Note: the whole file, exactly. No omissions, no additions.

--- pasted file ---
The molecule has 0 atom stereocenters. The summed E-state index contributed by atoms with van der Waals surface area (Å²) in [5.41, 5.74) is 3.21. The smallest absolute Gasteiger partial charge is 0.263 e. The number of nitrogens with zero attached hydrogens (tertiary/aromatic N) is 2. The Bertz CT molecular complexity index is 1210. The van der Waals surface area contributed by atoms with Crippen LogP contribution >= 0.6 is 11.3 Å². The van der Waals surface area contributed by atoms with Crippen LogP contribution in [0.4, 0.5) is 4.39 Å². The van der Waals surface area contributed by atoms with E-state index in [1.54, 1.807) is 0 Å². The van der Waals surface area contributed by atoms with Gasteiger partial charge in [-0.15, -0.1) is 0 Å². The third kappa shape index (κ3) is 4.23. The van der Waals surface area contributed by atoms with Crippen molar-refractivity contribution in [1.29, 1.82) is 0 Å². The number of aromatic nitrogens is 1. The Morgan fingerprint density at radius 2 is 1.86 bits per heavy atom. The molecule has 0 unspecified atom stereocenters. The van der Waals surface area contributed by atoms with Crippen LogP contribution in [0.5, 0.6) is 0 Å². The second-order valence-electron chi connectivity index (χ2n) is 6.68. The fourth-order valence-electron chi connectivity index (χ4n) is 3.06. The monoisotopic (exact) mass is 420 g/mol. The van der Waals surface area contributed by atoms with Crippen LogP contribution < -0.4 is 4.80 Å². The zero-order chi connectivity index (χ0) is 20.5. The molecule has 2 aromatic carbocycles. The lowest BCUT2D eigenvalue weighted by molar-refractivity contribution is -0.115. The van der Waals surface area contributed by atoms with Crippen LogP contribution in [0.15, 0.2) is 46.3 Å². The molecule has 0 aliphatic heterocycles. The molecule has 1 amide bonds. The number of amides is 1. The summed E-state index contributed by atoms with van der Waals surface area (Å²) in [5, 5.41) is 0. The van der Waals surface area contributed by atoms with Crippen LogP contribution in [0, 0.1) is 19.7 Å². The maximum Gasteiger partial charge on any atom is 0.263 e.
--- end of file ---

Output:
The molecule has 0 atom stereocenters. The summed E-state index contributed by atoms with van der Waals surface area (Å²) in [5.41, 5.74) is 3.21. The smallest absolute Gasteiger partial charge is 0.263 e. The number of nitrogens with zero attached hydrogens (tertiary/aromatic N) is 2. The Bertz CT molecular complexity index is 1210. The van der Waals surface area contributed by atoms with Crippen LogP contribution >= 0.6 is 11.3 Å². The van der Waals surface area contributed by atoms with Crippen LogP contribution in [0.4, 0.5) is 4.39 Å². The van der Waals surface area contributed by atoms with E-state index in [1.54, 1.807) is 0 Å². The van der Waals surface area contributed by atoms with Gasteiger partial charge in [-0.15, -0.1) is 0 Å². The third kappa shape index (κ3) is 4.23. The van der Waals surface area contributed by atoms with Crippen molar-refractivity contribution in [1.29, 1.82) is 0 Å². The number of aromatic nitrogens is 1. The Morgan fingerprint density at radius 2 is 1.86 bits per heavy atom. The molecule has 0 unspecified atom stereocenters. The van der Waals surface area contributed by atoms with Crippen LogP contribution in [0.5, 0.6) is 0 Å². The second-order valence-electron chi connectivity index (χ2n) is 6.68. The fourth-order valence-electron chi connectivity index (χ4n) is 3.06. The monoisotopic (exact) mass is 420 g/mol. The van der Waals surface area contributed by atoms with Crippen LogP contribution < -0.4 is 4.80 Å². The zero-order chi connectivity index (χ0) is 20.5. The molecule has 2 aromatic carbocycles. The lowest BCUT2D eigenvalue weighted by molar-refractivity contribution is -0.115. The van der Waals surface area contributed by atoms with Crippen LogP contribution in [0.15, 0.2) is 46.3 Å². The molecule has 0 aliphatic heterocycles. The molecule has 1 amide bonds. The number of amides is 1. The summed E-state index contributed by atoms with van der Waals surface area (Å²) in [5, 5.41) is 0. The van der Waals surface area contributed by atoms with Crippen LogP contribution in [0, 0.1) is 19.7 Å². The maximum Gasteiger partial charge on any atom is 0.263 e.